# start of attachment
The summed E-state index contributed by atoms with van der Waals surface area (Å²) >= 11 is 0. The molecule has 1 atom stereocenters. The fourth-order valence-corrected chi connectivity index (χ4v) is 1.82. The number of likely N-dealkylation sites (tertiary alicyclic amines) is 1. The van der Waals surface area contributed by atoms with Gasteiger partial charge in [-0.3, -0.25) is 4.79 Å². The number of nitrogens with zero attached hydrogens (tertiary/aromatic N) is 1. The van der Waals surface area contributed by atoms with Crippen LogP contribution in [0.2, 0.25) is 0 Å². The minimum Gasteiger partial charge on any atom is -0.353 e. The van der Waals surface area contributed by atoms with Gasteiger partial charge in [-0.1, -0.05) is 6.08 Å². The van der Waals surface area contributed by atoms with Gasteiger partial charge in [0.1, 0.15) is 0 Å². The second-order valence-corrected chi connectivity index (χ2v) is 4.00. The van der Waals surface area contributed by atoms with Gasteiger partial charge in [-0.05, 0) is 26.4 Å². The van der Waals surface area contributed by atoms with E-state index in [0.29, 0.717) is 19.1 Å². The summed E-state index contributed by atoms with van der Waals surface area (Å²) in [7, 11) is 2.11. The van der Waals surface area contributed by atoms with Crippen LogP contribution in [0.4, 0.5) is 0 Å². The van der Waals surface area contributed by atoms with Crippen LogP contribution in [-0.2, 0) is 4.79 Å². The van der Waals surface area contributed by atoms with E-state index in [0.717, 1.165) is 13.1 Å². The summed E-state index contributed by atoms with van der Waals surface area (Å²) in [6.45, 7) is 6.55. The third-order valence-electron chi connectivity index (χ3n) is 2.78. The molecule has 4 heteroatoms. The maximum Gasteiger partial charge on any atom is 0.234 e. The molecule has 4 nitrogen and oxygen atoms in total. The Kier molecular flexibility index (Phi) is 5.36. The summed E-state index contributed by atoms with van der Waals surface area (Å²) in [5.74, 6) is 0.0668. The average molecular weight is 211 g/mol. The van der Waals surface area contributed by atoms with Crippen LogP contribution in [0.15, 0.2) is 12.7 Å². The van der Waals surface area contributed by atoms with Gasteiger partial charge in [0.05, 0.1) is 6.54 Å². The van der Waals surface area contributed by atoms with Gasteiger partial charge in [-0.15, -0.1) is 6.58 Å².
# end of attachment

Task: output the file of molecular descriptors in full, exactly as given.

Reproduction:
The summed E-state index contributed by atoms with van der Waals surface area (Å²) >= 11 is 0. The molecule has 1 atom stereocenters. The fourth-order valence-corrected chi connectivity index (χ4v) is 1.82. The number of likely N-dealkylation sites (tertiary alicyclic amines) is 1. The van der Waals surface area contributed by atoms with Gasteiger partial charge in [-0.3, -0.25) is 4.79 Å². The number of nitrogens with zero attached hydrogens (tertiary/aromatic N) is 1. The van der Waals surface area contributed by atoms with Crippen LogP contribution in [0.2, 0.25) is 0 Å². The minimum Gasteiger partial charge on any atom is -0.353 e. The van der Waals surface area contributed by atoms with Gasteiger partial charge in [-0.1, -0.05) is 6.08 Å². The van der Waals surface area contributed by atoms with Gasteiger partial charge in [0.1, 0.15) is 0 Å². The second-order valence-corrected chi connectivity index (χ2v) is 4.00. The van der Waals surface area contributed by atoms with Gasteiger partial charge in [-0.05, 0) is 26.4 Å². The van der Waals surface area contributed by atoms with E-state index in [0.29, 0.717) is 19.1 Å². The summed E-state index contributed by atoms with van der Waals surface area (Å²) in [7, 11) is 2.11. The van der Waals surface area contributed by atoms with Crippen LogP contribution in [0.4, 0.5) is 0 Å². The van der Waals surface area contributed by atoms with Crippen LogP contribution in [-0.2, 0) is 4.79 Å². The van der Waals surface area contributed by atoms with E-state index in [0.717, 1.165) is 13.1 Å². The summed E-state index contributed by atoms with van der Waals surface area (Å²) in [6.45, 7) is 6.55. The third-order valence-electron chi connectivity index (χ3n) is 2.78. The molecule has 4 heteroatoms. The maximum Gasteiger partial charge on any atom is 0.234 e. The molecule has 4 nitrogen and oxygen atoms in total. The Kier molecular flexibility index (Phi) is 5.36. The summed E-state index contributed by atoms with van der Waals surface area (Å²) in [5.74, 6) is 0.0668. The average molecular weight is 211 g/mol. The van der Waals surface area contributed by atoms with Crippen LogP contribution in [0.15, 0.2) is 12.7 Å². The van der Waals surface area contributed by atoms with Gasteiger partial charge in [0.05, 0.1) is 6.54 Å². The van der Waals surface area contributed by atoms with Gasteiger partial charge in [-0.15, -0.1) is 6.58 Å².